I think that it serves public education very well that this amendment to Georgia's Constitution was voted down by the people of Georgia.  Capitalism has its part to play in building business enterprise not only throughout America, but throughout the world.  However, there are areas in which capitalism must be tempered in its thirst for personal profit with care for the common good. Those areas which serve the common good not through private enterprise but through public service should include public education, prison incarceration, medical care, and old age financial security. 


The Democratic Caucus within Georgia's Legislature has my full support in its community-based plan for developing more excellent schools throughout Georgia. Poverty in communities must be addressed to improve schools. Also, an educational format that addresses every student's individual rate of learning concepts to mastery must be implemented to improve Georgia's schools. I believe that I have shared thoroughly my thoughts on developing better schools and educational practices throughout Georgia on "Get Schooled." Moreover, my blog, "MaryElizabethSings," will continue to exist. My educational entries there, hopefully, will continue to help others interested in educational excellence into future years. Here is a starting point, one last time:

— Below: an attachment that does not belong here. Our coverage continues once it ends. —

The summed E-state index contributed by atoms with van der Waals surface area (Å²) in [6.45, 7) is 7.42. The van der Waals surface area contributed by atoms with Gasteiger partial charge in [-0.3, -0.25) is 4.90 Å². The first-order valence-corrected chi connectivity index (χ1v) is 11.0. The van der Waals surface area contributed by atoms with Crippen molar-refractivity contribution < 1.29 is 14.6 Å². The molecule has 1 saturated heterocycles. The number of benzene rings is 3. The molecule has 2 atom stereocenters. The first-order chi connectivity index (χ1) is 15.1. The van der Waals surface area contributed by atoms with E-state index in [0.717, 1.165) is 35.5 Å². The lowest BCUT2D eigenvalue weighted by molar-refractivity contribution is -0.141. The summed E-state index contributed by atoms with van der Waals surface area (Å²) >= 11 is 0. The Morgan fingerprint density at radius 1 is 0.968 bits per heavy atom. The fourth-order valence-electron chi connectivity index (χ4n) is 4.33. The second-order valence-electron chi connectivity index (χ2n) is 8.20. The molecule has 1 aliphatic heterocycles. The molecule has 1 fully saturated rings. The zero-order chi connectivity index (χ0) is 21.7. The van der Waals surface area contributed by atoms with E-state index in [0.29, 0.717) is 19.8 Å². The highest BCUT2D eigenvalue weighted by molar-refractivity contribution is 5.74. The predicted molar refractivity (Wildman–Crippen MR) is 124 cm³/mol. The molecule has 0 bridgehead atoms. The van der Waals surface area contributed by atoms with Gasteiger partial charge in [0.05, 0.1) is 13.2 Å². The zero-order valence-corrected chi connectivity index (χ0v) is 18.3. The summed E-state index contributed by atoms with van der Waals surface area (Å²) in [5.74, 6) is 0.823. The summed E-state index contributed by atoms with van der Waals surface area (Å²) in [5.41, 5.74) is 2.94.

https://maryelizabethsings.wordpress.com/2012/01/15/about-education-essay-1-mastery-learning/

------------------------------------------------------------------


A poster mentioned, below, that I and another poster have a responsibility to acknowledge our roles in the election of Donald Trump as America's 45th president.  Here are some closing words of mine on the election of last evening.